Westminster today – live updates: New rules to tackle sexual harassment as leaked report shows one in five parliamentary staff affected


MPs will face tougher sanctions for sexual harassment and bullying as part of a new report that revealed one in five people working in Westminster has experienced inappropriate sexual behaviour.

The cross-party report, which was leaked to The Independent, outlines plans for a new behavioural code and an independent grievance procedure to help root out abuse in the Palace of Westminster.

Theresa May held a second day of crunch talks with her Brexit “war Cabinet”, where different Tory factions will try to agree on what Britain’s future relationship with Europe looks like.

Elsewhere, shadow chancellor John McDonnell has given a speech pledging to help local councils bring public services in house, amid growing concern about serious financial challenges facing local authorities.

See below for live updates.

Live Updates

13 mins ago

Jacob Rees-Mogg has been to Number 10 to present a petition about cutting the 0.7% foreign aid budget. He told Sky News he would not be “so presumptuous” as to to be measuring the Number 10 curtains.

24 mins ago

The George Soros controversy shows what Brexiteers have become: irredeemable conspiracy theorists

32 mins ago

Record pressures in NHS A&E departments last month have meant waiting times in emergency departments have hit their worst ever levels.
Just 77.1 per cent of patients were seen by “Type 1” A&E departments within the four hour target in January 2018.
Story here:

NHS A&E waiting times worse than ever in new record

49 mins ago

Commons Speaker John Bercow has appealed to “successive” chief whips to calm shouting and heckling during Prime Minister’s Questions, he told MPs.

Mr Bercow said he had raised concerns with government and opposition whips but added: “To say that the response has not been receptive would be an understatement.”

Following a statement from Commons Leader Andrea Leadsom on the cross-party working group on an independent complaints and grievance policy, Labour’s Chris Bryant suggested that in order to tackle bullying the “whole culture of the way that we do our business” would have to be changed.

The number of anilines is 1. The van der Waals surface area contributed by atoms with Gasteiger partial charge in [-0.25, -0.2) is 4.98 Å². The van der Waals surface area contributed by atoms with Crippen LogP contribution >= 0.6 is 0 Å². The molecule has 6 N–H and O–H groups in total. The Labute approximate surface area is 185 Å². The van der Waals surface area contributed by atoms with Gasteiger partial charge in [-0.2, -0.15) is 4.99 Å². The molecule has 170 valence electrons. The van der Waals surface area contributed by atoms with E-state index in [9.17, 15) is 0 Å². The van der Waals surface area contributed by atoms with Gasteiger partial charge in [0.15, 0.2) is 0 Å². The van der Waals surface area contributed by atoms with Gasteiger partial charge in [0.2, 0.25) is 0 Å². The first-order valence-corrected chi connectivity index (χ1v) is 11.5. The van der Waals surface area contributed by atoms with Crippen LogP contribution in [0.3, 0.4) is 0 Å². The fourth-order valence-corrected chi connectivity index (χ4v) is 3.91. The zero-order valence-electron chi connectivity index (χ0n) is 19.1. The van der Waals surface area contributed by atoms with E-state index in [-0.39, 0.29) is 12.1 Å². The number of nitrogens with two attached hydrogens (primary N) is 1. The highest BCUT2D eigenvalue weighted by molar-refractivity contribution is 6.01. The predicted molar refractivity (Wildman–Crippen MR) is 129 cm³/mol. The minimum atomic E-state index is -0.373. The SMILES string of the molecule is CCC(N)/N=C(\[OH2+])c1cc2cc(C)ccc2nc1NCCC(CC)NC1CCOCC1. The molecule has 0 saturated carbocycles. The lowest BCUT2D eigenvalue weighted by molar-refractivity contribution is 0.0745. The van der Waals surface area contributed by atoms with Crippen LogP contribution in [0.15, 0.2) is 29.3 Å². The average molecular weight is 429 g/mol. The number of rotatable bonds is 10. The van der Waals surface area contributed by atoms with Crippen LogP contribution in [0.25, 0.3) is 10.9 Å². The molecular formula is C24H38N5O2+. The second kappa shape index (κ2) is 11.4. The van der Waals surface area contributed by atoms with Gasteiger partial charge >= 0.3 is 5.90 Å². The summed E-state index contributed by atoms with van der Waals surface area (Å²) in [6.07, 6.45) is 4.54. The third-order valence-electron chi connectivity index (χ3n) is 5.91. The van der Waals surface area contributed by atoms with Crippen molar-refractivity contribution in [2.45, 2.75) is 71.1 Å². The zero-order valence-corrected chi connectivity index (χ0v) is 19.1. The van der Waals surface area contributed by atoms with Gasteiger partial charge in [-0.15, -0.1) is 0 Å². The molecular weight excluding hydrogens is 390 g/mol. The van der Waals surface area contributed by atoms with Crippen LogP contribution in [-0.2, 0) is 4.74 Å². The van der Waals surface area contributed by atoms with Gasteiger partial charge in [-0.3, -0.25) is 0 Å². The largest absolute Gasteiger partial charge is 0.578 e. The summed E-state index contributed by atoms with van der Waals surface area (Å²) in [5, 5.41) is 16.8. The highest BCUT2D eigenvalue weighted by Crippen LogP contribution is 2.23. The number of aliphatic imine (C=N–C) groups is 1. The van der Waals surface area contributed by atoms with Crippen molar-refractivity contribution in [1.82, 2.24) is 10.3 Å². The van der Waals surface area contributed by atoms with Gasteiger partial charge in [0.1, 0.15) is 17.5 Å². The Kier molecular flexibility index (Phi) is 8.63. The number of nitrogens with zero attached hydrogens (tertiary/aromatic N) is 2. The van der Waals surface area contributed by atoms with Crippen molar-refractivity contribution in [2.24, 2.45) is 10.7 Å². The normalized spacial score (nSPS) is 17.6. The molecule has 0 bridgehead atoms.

Mr Bercow said: “I deal with the manifestations of disorder at Prime Minister’s Questions and on other occasions to the best of my ability.

“However, in noting what he has just said, I can say to the House that I have raised the concern that he has just articulated with successive chief whips on both sides of the House.”

He went on: “As I say around the country, behaviour at Prime Minister’s Questions will change when the whips on each side want it to change – it is as simple and incontrovertible as that.

“If they want it to change, and they say it must, it will, if they don’t, it won’t.

“I can deal with the manifestations – I do and I will, whoever glares at me, whoever waves at me, I couldn’t care less – I’ll do what is necessary – others must face up to their responsibilities.”

1 hour ago

A retired High Court judge has been appointed to lead the inquiry into the contaminated blood scandal, were thousands of haemophiliacs and other patients were given blood products infected with HIV and hepatitis C during the 1970s and 1980s, leaving around 2,400 people dead.

Mr Justice Langstaff will be the full-time chair of the inquiry from May 1, the Cabinet Office announced.

Cabinet Office Minister David Lidington said: “The infected blood scandal of the 1970s and 80s is a tragedy that should never have happened. We must now ensure it can never happen again.”

“It is very important that the Inquiry can identify why and how this tragedy occurred and provide answers for the all victims who have suffered so terribly, and can identify lessons to be learned so that a tragedy of this scale can never happen again.”

He said he wanted the inquiry to be established as quickly as possible.

1 hour ago

More than a million vulnerable elderly people are missing out on help they need because of the dire state of the social care system, the UK’s spending watchdog has said.
The National Audit Office (NAO) called for urgent action as it published a detailed report citing evidence showing the number of people over 65 with unmet care needs jumped by some 200,000 in the last year alone.
More here:

Over a million elderly people missing out on help they need due to dire state of social care system

1 hour ago

A cabinet minister has warned that the Conservatives do not have a proper campaign plan in place, despite facing wipeout in London at the coming local elections.
The frontbencher told The Independent the situation the party faced was “really bad”, confirming the findings of polling released earlier this year.
He also confirmed the party is taking seriously the possibility it will lose the flagship council Wandsworth in the capital, along with Westminster and Barnet.
Story here:

Conservatives are yet to put a proper campaign plan in place despite facing losses, warns Cabinet minister

1 hour ago

Campaign group Best for Britain has set up a crowdfunding campaign in response to media coverage about financier George Soros (see here), who has backed their efforts to overturn Brexit.

2 hours ago

Labour MP Chris Elmore asked about “how she intends to police” the anonymity for the accused, as he said newspaper editors might argue it is in the public interest.